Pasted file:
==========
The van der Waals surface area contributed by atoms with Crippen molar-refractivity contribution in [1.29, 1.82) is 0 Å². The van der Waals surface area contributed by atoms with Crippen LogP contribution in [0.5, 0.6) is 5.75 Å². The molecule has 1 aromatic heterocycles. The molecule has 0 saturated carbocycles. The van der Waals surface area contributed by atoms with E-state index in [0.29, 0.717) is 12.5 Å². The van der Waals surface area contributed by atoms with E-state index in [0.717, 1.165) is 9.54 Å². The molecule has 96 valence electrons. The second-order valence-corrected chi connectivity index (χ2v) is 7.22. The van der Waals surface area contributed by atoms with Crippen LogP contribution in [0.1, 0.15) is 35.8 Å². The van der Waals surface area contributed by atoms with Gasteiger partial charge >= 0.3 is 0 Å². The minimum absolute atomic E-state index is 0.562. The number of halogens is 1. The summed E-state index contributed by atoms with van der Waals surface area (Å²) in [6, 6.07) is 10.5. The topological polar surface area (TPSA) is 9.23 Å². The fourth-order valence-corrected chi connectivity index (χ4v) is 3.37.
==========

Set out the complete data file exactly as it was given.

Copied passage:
The van der Waals surface area contributed by atoms with Crippen molar-refractivity contribution in [1.29, 1.82) is 0 Å². The van der Waals surface area contributed by atoms with Crippen LogP contribution in [0.5, 0.6) is 5.75 Å². The molecule has 1 aromatic heterocycles. The molecule has 0 saturated carbocycles. The van der Waals surface area contributed by atoms with E-state index in [0.29, 0.717) is 12.5 Å². The van der Waals surface area contributed by atoms with E-state index in [0.717, 1.165) is 9.54 Å². The molecule has 96 valence electrons. The second-order valence-corrected chi connectivity index (χ2v) is 7.22. The van der Waals surface area contributed by atoms with Crippen LogP contribution in [0.1, 0.15) is 35.8 Å². The van der Waals surface area contributed by atoms with Gasteiger partial charge >= 0.3 is 0 Å². The minimum absolute atomic E-state index is 0.562. The number of halogens is 1. The summed E-state index contributed by atoms with van der Waals surface area (Å²) in [6, 6.07) is 10.5. The topological polar surface area (TPSA) is 9.23 Å². The fourth-order valence-corrected chi connectivity index (χ4v) is 3.37.